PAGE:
O’Brien’s command of the short narrative can be seen best in The Things They Carried. He uses this short-story collection/novel as an juncture to reprize and widen some of his deepest subjects and to notice on the intent and art of fiction. Writing with considerable wit and understanding. O’Brien offers his narratives as a sort of history of the war. “The Thingss They Carried. ” the often anthologized rubric narrative to the aggregation. is. like many of O’Brien’s plants. a literary loanblend that defies easy categorization ; but above all. it is a traveling narrative about the physical. emotional. and psychological loads a soldier must bear.
The Things They Carried relies to a great extent on atomization to convey the sense of disruption and pandemonium of the war. The Things They Carried is a narrative about the group of soldiers who shared clip in Vietnam with the storyteller. This narrative introduces the assorted characters who will be mentioned in the narratives that follow. The storyteller uses a description of the points the assorted work forces carried as a manner of presenting them to the reader:
First Lieutenant Jimmy Cross carried letters from a miss named Martha. . . . Henry Dobbins. who was a large adult male. carried excess rations. . . . Dave Jensen. who practiced field hygiene. carried a toothbrush. dental floss. and several hotel-sized bars of soap. . . . Ted Lavender. who was scared. carried tranquillizers. . . and six or seven ounces of premium pot. which for him was a necessity. Mitchell Sanders. the RTO [ wireless telephone operator ] . carried rubbers. Norman Bowker carried a diary. Rat Kiley carried amusing books. Kiowa. a devout Baptist. carried an illustrated New Testament. ( 3 – 4 )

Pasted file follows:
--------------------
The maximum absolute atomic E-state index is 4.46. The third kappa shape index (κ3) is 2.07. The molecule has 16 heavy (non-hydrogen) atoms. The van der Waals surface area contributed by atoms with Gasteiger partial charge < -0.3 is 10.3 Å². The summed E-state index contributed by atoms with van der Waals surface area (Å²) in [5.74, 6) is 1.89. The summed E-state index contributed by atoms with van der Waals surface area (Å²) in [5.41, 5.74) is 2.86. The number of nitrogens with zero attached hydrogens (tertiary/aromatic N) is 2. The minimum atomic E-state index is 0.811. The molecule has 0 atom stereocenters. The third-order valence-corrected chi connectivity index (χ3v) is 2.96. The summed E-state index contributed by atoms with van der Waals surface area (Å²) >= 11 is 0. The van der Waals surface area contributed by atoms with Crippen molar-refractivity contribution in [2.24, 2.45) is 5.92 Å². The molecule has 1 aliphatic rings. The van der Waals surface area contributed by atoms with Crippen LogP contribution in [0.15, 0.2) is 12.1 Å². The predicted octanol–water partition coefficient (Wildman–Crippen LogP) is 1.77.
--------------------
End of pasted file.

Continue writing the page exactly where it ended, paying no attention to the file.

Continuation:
Part narrative ( it has characters. a scene. and something of a secret plan ) . portion military preparation manual. and portion hardware list. the narrative investigates the “weight” of the different “tangibles” and “intangibles” the soldiers “hump. ” or carry. At times. depending upon the mission. the soldiers carry a host of touchable objects. They carry a assortment of arms. from M-16s all the manner down to a catapult. “a arm of last resort” ( 8 ) . and lbs and lbs of standard cogwheel: flak jackets. Canis familiaris tickets. can openers. toothbrushes. and countless other points. As O’Brien inside informations these objects and gives their weight—“they all carried steel helmets that weighed 5 pounds” ( 4 ) —the narrative reads like lists or extracts from a survival usher. But among the stock lists of concrete things. O’Brien frequently includes in half a sentence a thing that has no physical mass but that however weighs to a great extent on the oinks: “Some carried CS or rupture gas grenades. Some carried white P grenades. They carried all they could bear. and so some. including a soundless awe for the awful power of the things they carried” ( 9 ) . The true weight of the things they carry is the intent for which they were designed: to kill other people.
The description of the points each adult male carried gives the reader some initial feeling of the character’s personality. but the points besides represent the private anxiousnesss of each soldier. If the tangibles burden the soldiers. the intangibles imperativeness down upon them even more: “They carried all the emotional luggage of work forces who might decease. Grief. panic. love. longing—these were intangibles. but the intangibles had their ain mass and specific gravitation. they had touchable weight” ( 20 ) . Ted Lavender. a soldier who is shot in the caput after urinating. carried the standard cogwheel. plus tranquillizers and marihuana to assist ease “the unweighed fear” of being maimed or killed. As the storyteller comments. “They all carried ghosts” ( 10 ) ; non merely do they retrieve their companions who have died. but they carry fright of the elusive Viet Cong who lurk someplace in the jungle. out of sight. ghostlike. Amid all the force and decease. “they carried their ain lives” ( 15 ) .
The construction of this first narrative sets up the construction of the full novel. The descriptions of the things each adult male carried are interrupted by the interpolation of short narrative fragments depicting events from assorted times in the characters’ circuit. Each of the narratives in this book is fragmented in some manner by mentions to old narratives or mentions to the deceases or actions of the assorted characters or by the narrator’s intrusive treatment of the authorship procedure.